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  • Center for Attachment Research

  • Center-For-Attachment

    The Center for Attachment Research (CAR) was established in 2004 with the arrival of Miriam Steele and Howard Steele to the Department of Psychology at The New School for Social Research. The center is engaged in the application of attachment theory to clinical and developmental research questions concerning child, parent, and family development. CAR initiatives involve New School for Social Research, Parsons, Lang, and other New School students and faculty, as well as ongoing collaborations with senior consultants and colleagues in New York and internationally.

    CAR is currently engaged in a range of projects. The primary project, supported by funding from — and affiliation with — colleague Anne Murphy at the Early Child Care Center at the Albert Einstein College of Medicine, is an examination of the effectiveness of a Group Attachment Based Intervention (GABI) provided to vulnerable parents. The immediate goal of the intervention is to enhance parental sensitivity, improve parents’ mental health, and promote children’s social, emotional, and cognitive development, diminishing child behavior problems. Increasing attention is being given to enhancing the child-mother, and child-father, attachment relationship to lower risks of child maltreatment. This study is actively recruiting families to engage in interventions as well to serve as comparisons to families involved in interventions.

    Another area of work at CAR is the study and assessment of children's understanding of emotion and their theory of mind. The study relies on a measurement tool developed by the Steeles: the "Affect Task," a cartoon-based assessment of children’s ability to recognize and understand emotion, including sequential and mixed emotions. With the help of a team of master’s and doctoral students, data has been collected from school-age children in New York and the tri-state area. This aspect of CAR work is closely connected with the Chelsea I Have a Dream after-school program, in which a cohort of children now in middle school have been followed longitudinally since 2005, supporting the children's learning and contributing to the advancement of child development knowledge.

    A third area of interest is the “Body and Attachment” group, which brings together senior clinicians from a range of interests to investigate intergenerational transmission of body representations from mothers to daughters. Initiated by Susie Orbach and Miriam Steele, this group comprises esteemed colleagues from the Women's Therapy Center Institute, William Alanson White, and experts in non-verbal communication. Two studies are currently being conducted: one involving mothers and their toddler daughters and another involving undergraduate students in a study of the body and objectification.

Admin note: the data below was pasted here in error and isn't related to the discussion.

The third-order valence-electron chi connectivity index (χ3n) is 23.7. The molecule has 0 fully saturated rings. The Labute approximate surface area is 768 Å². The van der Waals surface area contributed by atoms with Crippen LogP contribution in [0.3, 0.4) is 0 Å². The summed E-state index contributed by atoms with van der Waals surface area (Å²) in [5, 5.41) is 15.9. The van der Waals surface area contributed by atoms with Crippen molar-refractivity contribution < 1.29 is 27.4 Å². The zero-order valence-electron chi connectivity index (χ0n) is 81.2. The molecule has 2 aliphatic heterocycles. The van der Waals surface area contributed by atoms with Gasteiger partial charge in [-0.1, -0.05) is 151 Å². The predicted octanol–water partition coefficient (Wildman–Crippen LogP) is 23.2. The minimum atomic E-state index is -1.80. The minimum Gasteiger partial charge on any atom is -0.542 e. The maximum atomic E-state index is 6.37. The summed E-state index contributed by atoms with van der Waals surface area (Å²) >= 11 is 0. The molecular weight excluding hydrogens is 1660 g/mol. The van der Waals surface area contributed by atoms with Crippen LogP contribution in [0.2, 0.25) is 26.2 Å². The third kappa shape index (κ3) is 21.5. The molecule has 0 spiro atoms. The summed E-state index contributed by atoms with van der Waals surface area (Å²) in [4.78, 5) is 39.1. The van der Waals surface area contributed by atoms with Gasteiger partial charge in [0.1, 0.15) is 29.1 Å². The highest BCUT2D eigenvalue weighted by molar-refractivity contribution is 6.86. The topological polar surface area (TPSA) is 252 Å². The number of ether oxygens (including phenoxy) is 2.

Other interests of the Center for Attachment Research include the use of video-film feedback as an adjunct to therapeutic work with parents and families. This initiative is supported by an ongoing affiliation with George Downing, a Paris-based clinical psychologist who visits The New School twice annually to lead seminars on video-based psychological treatment. Further work concerns international research and applied efforts to improve the lives of abandoned children typically living in orphanages.

    The wide-ranging applications of attachment theory and research across the lifespan, across generations, and around the world are the focus of discussion at the Center for Attachment Research; CAR consults regularly to other institutions using research tools for which it possesses reliable expertise, particularly tools developed by the Steeles, e.g. "The Friends and Family Interview" or the "Reflective-Functioning Rating Scale" as applied to Adult Attachment Interviews.

    The Center for Attachment Research relies heavily on the input of students at The New School. Our research team consists of 50-60 students, including undergraduates at Eugene Lang College and graduate students at The New School for Social Research and Parsons. Students are taken on in an "apprentice" model, where senior students are directly involved in supervision of junior colleagues. Every effort is made to involve all students in the ongoing projects to engage them in the state of the art methodology of the attachment researcher.

    Miriam Steele is Director of Clinical Training for the PhD program in Clinical Psychology, and Howard Steele is Director of Graduate Studies in the Psychology Department of The New School for Social Research.

    For more information, visit the CAR website or contact:
    Miriam Steele or Howard Steele
    Center for Attachment Research
    80 Fifth Avenue, 6th floor
    New York, NY 10003
    Telephone: 212.229.5700 x3111
    Fax: 212.989.0846

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